Quiet Life’s “Messin’ Around” Leans Toward the Barroom


Like the woozy philosopher propped up in the corner of your local dive bar, Portland, Oregon-based quartet Quiet Life tear down the false facade of rock ‘n’ roll in their new track, “Messin’ Around.”

“It’s a very literal expression of a certain situation between a girl and a guy that we used to emphasize a carefree lifestyle and the absurdity of the music industry,” declares singer Sean W. Spellman.

The tune arrives on their new EP, Housebroken Man, which includes guest appearances by Jim James of My Morning Jacket and Cary Ann Hearst of Shovels & Rope. The project will be released Tuesday (Aug. 12).

Lead by a jaunty, honky-tonk piano and Spellman’s half-slurred vocals, “Messin’ Around” would feel right at home in a Wild West saloon.

“It was always leaning toward the barroom, honky-tonk vibe from the inception of the song,” he tells CMT Edge. “Our pianist Philippe Bronchtein was on a vacation at the Daytona 500, so I had to call our buddy in New York City, Erick Eiser, to play the piano, which I think really dictates the feel of the tune.”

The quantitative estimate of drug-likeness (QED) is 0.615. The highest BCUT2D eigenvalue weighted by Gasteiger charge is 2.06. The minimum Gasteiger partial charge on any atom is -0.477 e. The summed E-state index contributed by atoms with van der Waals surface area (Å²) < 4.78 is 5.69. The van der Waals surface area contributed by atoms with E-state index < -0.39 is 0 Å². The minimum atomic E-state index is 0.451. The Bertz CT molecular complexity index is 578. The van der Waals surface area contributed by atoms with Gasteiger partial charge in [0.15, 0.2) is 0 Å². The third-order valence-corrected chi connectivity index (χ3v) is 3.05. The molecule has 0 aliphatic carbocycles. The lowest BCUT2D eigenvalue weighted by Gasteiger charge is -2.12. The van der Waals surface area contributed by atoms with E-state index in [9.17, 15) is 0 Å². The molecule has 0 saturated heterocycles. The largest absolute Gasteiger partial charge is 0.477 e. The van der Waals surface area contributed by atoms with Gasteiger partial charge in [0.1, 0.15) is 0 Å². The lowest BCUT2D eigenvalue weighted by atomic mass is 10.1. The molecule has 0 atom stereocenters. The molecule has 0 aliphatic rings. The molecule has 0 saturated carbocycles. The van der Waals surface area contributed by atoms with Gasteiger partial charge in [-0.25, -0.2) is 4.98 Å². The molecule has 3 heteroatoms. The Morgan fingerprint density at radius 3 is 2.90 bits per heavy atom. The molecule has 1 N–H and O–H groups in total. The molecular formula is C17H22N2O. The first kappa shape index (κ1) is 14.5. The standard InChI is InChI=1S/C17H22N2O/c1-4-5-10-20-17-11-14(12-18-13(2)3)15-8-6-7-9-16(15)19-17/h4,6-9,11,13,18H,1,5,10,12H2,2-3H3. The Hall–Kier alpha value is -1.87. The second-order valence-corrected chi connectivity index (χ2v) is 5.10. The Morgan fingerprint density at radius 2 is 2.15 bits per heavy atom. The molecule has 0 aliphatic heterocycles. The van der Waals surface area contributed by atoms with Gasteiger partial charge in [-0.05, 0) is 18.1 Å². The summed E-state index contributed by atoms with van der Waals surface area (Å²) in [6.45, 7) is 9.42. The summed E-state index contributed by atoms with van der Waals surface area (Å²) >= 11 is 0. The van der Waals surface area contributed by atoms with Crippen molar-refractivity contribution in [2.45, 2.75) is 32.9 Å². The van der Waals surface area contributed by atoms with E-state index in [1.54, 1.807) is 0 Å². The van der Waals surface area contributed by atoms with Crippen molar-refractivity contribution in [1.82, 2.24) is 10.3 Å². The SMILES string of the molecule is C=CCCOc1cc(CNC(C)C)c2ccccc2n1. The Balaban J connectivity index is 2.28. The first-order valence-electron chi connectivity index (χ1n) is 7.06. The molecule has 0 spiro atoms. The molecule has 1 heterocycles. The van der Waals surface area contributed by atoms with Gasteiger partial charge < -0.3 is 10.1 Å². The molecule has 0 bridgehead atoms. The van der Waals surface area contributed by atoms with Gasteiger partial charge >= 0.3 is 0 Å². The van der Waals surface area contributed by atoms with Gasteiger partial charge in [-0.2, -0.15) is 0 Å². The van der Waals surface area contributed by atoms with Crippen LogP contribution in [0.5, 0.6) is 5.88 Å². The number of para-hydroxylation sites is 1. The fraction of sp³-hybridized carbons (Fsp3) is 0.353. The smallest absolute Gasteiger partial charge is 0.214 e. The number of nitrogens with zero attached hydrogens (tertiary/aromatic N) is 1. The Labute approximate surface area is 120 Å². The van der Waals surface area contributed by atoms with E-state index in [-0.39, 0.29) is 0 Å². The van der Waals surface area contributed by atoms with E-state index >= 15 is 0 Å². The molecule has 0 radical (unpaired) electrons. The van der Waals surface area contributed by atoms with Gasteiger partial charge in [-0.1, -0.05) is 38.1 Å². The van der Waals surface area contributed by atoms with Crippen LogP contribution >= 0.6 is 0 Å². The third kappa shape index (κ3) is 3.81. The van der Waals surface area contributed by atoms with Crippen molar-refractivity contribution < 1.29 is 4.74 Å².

But rather than embrace the debauchery and never-ending childhood that musicians often seem to lead, the song argues that at some point, everyone has to grow up: “One more time I will fill your cup/But then you’ve gotta quit your messin’ around,” Spellman sings.

It’s kind of like saying, “I really need to quit smoking” while lighting another one up or “tomorrow I’ll go to the gym” while settling down on the couch, and Quiet Life nails the familiar internal conflict.

“These songs were written when a lot of things were in flux,” Spellman explains on the band’s website. “They came together at weird or rough times in certain relationships I was having. We put the EP together knowing that things change.”

Check out the CMT Edge premiere of Quiet Life’s deceptively self-critical “Messin’ Around.”